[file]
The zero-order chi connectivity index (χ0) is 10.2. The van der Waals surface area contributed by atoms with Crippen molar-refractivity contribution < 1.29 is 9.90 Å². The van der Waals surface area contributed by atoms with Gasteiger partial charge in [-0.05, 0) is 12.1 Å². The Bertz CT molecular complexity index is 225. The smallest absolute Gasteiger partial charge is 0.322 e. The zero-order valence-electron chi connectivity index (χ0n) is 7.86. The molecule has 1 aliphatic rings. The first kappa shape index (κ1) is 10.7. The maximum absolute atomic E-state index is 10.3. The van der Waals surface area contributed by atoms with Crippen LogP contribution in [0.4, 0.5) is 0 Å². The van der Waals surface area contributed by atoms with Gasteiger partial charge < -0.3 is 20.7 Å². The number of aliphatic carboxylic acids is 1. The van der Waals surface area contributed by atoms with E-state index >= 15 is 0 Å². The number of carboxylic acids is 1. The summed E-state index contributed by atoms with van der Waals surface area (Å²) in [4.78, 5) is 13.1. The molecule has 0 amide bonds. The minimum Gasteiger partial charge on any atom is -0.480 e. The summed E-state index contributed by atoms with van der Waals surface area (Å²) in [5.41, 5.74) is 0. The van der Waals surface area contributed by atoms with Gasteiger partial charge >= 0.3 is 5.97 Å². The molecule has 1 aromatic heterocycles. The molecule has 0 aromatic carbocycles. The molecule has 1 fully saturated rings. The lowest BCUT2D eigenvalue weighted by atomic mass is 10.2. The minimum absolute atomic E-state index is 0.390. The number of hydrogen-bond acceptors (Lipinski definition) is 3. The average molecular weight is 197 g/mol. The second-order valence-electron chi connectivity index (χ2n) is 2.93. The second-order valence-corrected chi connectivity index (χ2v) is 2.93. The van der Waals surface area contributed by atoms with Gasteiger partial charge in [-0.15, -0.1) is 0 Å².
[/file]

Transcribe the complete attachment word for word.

The zero-order chi connectivity index (χ0) is 10.2. The van der Waals surface area contributed by atoms with Crippen molar-refractivity contribution < 1.29 is 9.90 Å². The van der Waals surface area contributed by atoms with Gasteiger partial charge in [-0.05, 0) is 12.1 Å². The Bertz CT molecular complexity index is 225. The smallest absolute Gasteiger partial charge is 0.322 e. The zero-order valence-electron chi connectivity index (χ0n) is 7.86. The molecule has 1 aliphatic rings. The first kappa shape index (κ1) is 10.7. The maximum absolute atomic E-state index is 10.3. The van der Waals surface area contributed by atoms with Crippen LogP contribution in [0.4, 0.5) is 0 Å². The van der Waals surface area contributed by atoms with Gasteiger partial charge < -0.3 is 20.7 Å². The number of aliphatic carboxylic acids is 1. The van der Waals surface area contributed by atoms with E-state index >= 15 is 0 Å². The number of carboxylic acids is 1. The summed E-state index contributed by atoms with van der Waals surface area (Å²) in [4.78, 5) is 13.1. The molecule has 0 amide bonds. The minimum Gasteiger partial charge on any atom is -0.480 e. The summed E-state index contributed by atoms with van der Waals surface area (Å²) in [5.41, 5.74) is 0. The van der Waals surface area contributed by atoms with Gasteiger partial charge >= 0.3 is 5.97 Å². The molecule has 1 aromatic heterocycles. The molecule has 0 aromatic carbocycles. The molecule has 1 fully saturated rings. The lowest BCUT2D eigenvalue weighted by atomic mass is 10.2. The minimum absolute atomic E-state index is 0.390. The number of hydrogen-bond acceptors (Lipinski definition) is 3. The average molecular weight is 197 g/mol. The second-order valence-electron chi connectivity index (χ2n) is 2.93. The second-order valence-corrected chi connectivity index (χ2v) is 2.93. The van der Waals surface area contributed by atoms with Gasteiger partial charge in [-0.15, -0.1) is 0 Å².